On the following day of the painful accident, the burial rites were held with the attendance of the president and the members of Al-Hassakè Baath Party branch, the governor, the head of the police, the members of the executive committee of sports, political and governmental personalities and national, athletic and religious delegations.

After the burial, a joint consolation center was held to receive the consolations, where the Prime Minister, Dr. Muhammad Mustafa Miro, sent a telegraph of condolences and mourning to the families of the deceased. A similar telegraph was also sent to the families from the Lieutenant General Mustafa Tlas, the Vice Prime Minister and the Minister of Defense.

The president and the members of Al-Hassakè Baath Party branch, the governor and the head of the police have also offered their condolences. Delegations from the National Athletic Association, the president of the Syrian Football Association, a group of leaders in the Baath Party, a group of leaders in the governmental and the in the national organizations, and the Christian and the Islamic religious figures all offered their condolences to the families of the deceased and expressed to them their deepest sorrows for this painful calamity.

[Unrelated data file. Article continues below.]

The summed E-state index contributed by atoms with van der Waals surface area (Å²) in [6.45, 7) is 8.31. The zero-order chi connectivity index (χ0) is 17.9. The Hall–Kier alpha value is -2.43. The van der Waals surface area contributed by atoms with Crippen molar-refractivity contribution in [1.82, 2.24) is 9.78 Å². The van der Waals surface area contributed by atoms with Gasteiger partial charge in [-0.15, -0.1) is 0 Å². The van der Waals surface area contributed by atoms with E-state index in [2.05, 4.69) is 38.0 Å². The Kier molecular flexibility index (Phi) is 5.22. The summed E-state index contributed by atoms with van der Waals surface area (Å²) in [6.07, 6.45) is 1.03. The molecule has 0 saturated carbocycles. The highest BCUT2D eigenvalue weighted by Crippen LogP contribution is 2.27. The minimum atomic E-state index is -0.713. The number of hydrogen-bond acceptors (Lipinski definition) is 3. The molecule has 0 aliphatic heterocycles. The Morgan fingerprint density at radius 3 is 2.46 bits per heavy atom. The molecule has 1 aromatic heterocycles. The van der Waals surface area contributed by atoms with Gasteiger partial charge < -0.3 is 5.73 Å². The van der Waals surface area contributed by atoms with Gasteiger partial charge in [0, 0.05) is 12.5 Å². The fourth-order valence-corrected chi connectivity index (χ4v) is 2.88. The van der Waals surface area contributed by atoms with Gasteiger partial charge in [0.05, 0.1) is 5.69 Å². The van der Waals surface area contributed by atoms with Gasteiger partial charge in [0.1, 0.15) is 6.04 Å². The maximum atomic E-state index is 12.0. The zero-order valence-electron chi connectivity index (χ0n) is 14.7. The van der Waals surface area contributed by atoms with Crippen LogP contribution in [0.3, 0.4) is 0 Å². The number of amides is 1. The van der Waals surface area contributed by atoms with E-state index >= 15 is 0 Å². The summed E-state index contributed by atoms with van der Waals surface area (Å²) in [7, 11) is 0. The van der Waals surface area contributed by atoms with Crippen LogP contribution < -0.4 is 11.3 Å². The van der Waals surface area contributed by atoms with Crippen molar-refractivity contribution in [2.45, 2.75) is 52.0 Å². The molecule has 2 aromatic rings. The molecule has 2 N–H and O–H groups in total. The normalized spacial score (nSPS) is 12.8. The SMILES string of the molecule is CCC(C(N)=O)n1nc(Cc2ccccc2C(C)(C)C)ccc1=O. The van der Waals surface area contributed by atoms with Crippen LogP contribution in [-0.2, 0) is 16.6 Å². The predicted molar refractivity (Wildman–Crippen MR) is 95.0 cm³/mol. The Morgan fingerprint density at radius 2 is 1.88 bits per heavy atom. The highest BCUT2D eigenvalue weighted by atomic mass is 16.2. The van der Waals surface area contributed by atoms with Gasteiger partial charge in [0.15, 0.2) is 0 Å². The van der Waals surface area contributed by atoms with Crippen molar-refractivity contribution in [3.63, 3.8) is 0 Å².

These are the Martyrs of Sports:

- Talal Ishaia Pithyo:   A school teacher of an excellent nature and a wonderful reputation, born in 1970; a calm and composed individual and works as a coach of the Khabour Club since 1996 and a member in the club's leadership since last year.

- George Oshana Khezaqia:   A young gentleman of 15 years of age with the height of 180 CM. He loved sports and was a player in the U15 team of the club's football team in the past years. He has been assigned as an assistant to the coach of the U15 football team of the club this year. He is an orphan and has four sisters.